book a virtual meeting Search Search
brisbane

level 16, 324 queen st,
brisbane qld 4000
+61 7 3235 0400

dandenong

40-42 scott st,
dandenong vic 3175
+61 3 9794 2600

melbourne

level 7, 600 bourke st,
melbourne vic 3000
+61 3 8615 9900

sydney

level 21, 20 bond st,
sydney nsw 2000
+61 2 8298 9533

hello. we’re glad you’re
getting in touch.

Fill in form below, or simply call us on 1800 888 966

Cyber security: Is your business managing its risk

30 May 2022
lachlan gibbs kelly dickson
Read Time 4 mins reading time

During the 2020–21 financial year, the Australian Cyber Security Centre received over 67,500 cybercrime reports, with incidents targeting large scale companies with increasing frequency. The rise in risk has forced many businesses to address cyber security issues, but it wasn’t until recently that companies faced regulatory consequences for breaching their obligations.

On 5 May 2022, the Federal Court finalised its judgment in the matter of Australian Securities and Investments Commission v RI Advice Group Pty Ltd [2022] FCA 496. In an Australian first, it was held that RI Advice Group Pty Ltd (RI) had breached its obligations as an Australian Financial Services Licensee (Licensee) by failing to have adequate risk management systems in place to manage its cyber security risks.

The decision is an important lesson for all regulated entities, as it flags ASIC’s increased regulatory focus on business’ cyber security processes. However, the lesson remains the same for all businesses – big or small. All companies should ensure they have the appropriate measures in place to address cyber security breaches or risk receiving significant civil penalties.

how did RI breach cyber security obligations?

RI provides financial services under a third-party business owner model, with authorised representatives providing financial services to clients. Between 2014-2020, RI experienced nine cyber-related incidents. ASIC argued that RI failed to proactively react to these incidents and put into place appropriate measures. ASIC alleged that RI’s failure to have proper cyber security risk management in place breached the general obligations of Licensees under section 912A of the Corporations Act 2001 (Cth) (the Act).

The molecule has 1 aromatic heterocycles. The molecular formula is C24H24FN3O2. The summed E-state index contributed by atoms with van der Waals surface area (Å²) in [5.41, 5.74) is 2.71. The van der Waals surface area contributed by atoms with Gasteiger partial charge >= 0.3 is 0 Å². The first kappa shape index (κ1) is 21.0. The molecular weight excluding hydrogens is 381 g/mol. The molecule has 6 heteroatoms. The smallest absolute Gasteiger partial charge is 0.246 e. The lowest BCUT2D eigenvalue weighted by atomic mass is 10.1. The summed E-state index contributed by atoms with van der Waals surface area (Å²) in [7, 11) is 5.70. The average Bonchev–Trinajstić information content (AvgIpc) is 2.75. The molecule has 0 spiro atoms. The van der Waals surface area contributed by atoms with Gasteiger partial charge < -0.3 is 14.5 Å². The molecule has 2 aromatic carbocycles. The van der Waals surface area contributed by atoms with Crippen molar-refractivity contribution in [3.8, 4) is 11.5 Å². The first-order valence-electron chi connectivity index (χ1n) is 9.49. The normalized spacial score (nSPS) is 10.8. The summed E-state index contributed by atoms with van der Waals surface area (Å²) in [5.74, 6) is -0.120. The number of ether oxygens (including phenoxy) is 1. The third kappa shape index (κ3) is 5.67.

minimum standards for cyber security

During the case, ASIC detailed a set of 68 security documentation and control standards which, in its view, would constitute the minimum standards for a Licensee, however, there are currently no published standards for Licensees. At this early stage, the controls put forward by ASIC during the RI matter can be used as a guideline but, given the ambiguity, it is recommended that businesses seek bespoke legal and IT advice when implementing cyber security measures.

RI failed to implement control processes

Although not at the level considered suitable by ASIC, RI did still have control processes in place to manage its cyber security risks. This included professional standards, incident reporting processes, and seeking confirmation from its authorised representatives that they had understood these standards and processes. Their processes improved significantly during 2020/2021. This was not, however, enough to satisfy ASIC as the Regulator still brought proceedings against RI.

outcome

The parties agreed on settlement terms which were accepted by the Court. In her judgment, the Hon. Justice Rofe recognised that it is “not possible to reduce cyber security risk to zero”, but that such risk could still be reduced to an acceptable level.

The Court ordered RI to pay part of ASIC’s legal costs ($750,000) and to engage a cyber security expert to identify and implement further measures, if necessary, to manage their cyber security risks.

Interestingly, ASIC looked to use this as a test case to establish cyber security standards, however, this was not considered in the judgment, with the standards required for licensees to meet their general obligations no clearer.

takeaways

This case highlights the need for Licensees, and all businesses, to review their cyber security processes and ensure they have appropriate measures in place. Given there are no clear standards or obligations, a legal team(whether in-house or external) should be used in collaboration with IT in establishing the appropriate processes required.

Having compliance measures in place will not necessarily mean your business meets its general obligations. Businesses must remain vigilant, have adequate auditing procedures in place, and commit to continue to build upon existing procedures. Technology is constantly evolving, so it is important that businesses’ cyber security risk management strategies and procedures continue to evolve too.